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Biddle Law Library: American Law Institute Archives [Contact Us]
1930-1935
Creator:
American Law Institute
Extent: 7 items
In December 1930, the American Law Institute (ALI) began work on drafting an Act on Double Jeopardy, later known as the Administration of the Criminal Law project. William E. Mikell of the University of Pennsylvania Law School served as Reporter. The project culminated in the creation of an Official Draft, adopted by the ALI, with amendments, on August 15, 1935. The collection, 1930-1935, includes preliminary drafts, tentative drafts, a proposed final draft, and an official draft related to the subject of double jeopardy as outlined in the Administration of the Criminal Law project.
title
Administration of the Criminal Law Drafts
creator
American Law Institute
id
PU-L.ALI.04.016
repository
University of Pennsylvania Biddle Law Library
extent
7 items
inclusive date
1930-1935
bulk date
abstract/scope/contents
In December 1930, the American Law Institute (ALI) began work on drafting an Act on Double Jeopardy, later known as the Administration of the Criminal Law project. William E. Mikell of the University of Pennsylvania Law School served as Reporter. The project culminated in the creation of an Official Draft, adopted by the ALI, with amendments, on August 15, 1935. The collection, 1930-1935, includes preliminary drafts, tentative drafts, a proposed final draft, and an official draft related to the subject of double jeopardy as outlined in the Administration of the Criminal Law project.
date_facet
1930s
bulk_date_facet
language_facet
English
name_facet
American Law Institute Mikell, William E., 1894-
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genre_form_facet
Biddle Law Library: American Law Institute Archives [Contact Us]
circa 1925-1959
Creator:
American Law Institute
Extent: 150 items
In March 1925, the American Law Institute (ALI) started the Code of Criminal Procedure project. The resulting volume attempted to provide a framework for effective administration of criminal law while maintaining protection for the rights of the accused. The collection, circa 1925-1959, includes drafts, correspondence, minutes, and other materials related to the drafting of the code, which outlined procedures for carrying out criminal law and defined the rights of the accused in areas such as arrest, bail, and execution.
title
Code of Criminal Procedure Records
creator
American Law Institute
id
PU-L.ALI.04.025
repository
University of Pennsylvania Biddle Law Library
extent
150 items
inclusive date
circa 1925-1959
bulk date
abstract/scope/contents
In March 1925, the American Law Institute (ALI) started the Code of Criminal Procedure project. The resulting volume attempted to provide a framework for effective administration of criminal law while maintaining protection for the rights of the accused. The collection, circa 1925-1959, includes drafts, correspondence, minutes, and other materials related to the drafting of the code, which outlined procedures for carrying out criminal law and defined the rights of the accused in areas such as arrest, bail, and execution.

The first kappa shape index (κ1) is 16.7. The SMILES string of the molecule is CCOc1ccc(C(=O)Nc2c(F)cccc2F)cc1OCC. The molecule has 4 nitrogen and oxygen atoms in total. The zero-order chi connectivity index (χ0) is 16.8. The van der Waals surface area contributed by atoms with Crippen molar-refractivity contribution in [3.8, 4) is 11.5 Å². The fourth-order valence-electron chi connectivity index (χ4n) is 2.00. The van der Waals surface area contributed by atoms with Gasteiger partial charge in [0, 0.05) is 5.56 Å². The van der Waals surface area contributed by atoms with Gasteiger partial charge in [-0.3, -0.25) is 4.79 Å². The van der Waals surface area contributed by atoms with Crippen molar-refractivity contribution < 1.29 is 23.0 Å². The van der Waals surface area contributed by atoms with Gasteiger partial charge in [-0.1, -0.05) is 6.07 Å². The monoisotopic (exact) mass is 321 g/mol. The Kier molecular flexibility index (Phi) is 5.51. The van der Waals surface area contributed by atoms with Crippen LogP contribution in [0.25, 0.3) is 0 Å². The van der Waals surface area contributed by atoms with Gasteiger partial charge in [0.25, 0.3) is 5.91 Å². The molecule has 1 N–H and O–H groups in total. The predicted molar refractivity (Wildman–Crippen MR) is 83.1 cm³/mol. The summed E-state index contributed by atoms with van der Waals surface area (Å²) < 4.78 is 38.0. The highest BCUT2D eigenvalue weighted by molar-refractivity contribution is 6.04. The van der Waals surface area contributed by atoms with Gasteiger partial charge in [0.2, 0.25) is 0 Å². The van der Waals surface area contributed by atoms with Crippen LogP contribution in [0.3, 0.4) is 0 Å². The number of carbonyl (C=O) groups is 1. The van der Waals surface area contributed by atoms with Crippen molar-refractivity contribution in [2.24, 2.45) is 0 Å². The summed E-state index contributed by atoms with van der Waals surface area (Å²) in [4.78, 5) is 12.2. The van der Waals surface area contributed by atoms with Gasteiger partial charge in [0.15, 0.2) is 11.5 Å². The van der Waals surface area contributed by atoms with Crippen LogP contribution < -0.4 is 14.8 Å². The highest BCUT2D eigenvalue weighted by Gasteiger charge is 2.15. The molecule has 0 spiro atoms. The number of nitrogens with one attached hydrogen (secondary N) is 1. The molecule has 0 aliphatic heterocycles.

date_facet
bulk_date_facet
language_facet
English
name_facet
American Law Institute American Bar Association American Institute of Criminal Law and Criminology. Association of American Law Schools. Keedy, Edwin R. (Edwin Roulette), 1880-1958 Mikell, William E., 1894-
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Biddle Law Library: American Law Institute Archives [Contact Us]
1935-1959
Creator:
American Law Institute
Extent: 4 linear feet
In 1938, the American Law Institute (ALI) formed the Criminal Justice--Youth Committee to review the findings of a New York City study of criminal behavior among young people called "Youth in the Toils." The culmination of the committee's work was the Model Youth Correction Authority Act, a model act that favored the integration of a number of youth treatment processes already employed by various states. The committee also proposed the creation of a Youth Authority, a state-wide panel that would handle sentencing guidelines, with an emphasis on treatment and not punishment, for all underage criminal offenders. Following the Model Youth Corrections Authority Act's promulgation in 1940, the ALI appointed a special adviser, John R. Ellingston, to help states adopt Youth Authority legislation. This outreach effort was known as the Youth Authority Program. The Youth Authority Program lasted until 1951. The collection, 1935-1959, includes background information, correspondence, meeting minutes, drafts, comments, memoranda, reports, publications, and related material regarding the drafting of the Model Youth Correction Authority Act, adopted by the ALI in 1940, and the Youth Authority Program, an initiative that encouraged state adoption of the Youth Authority legislation.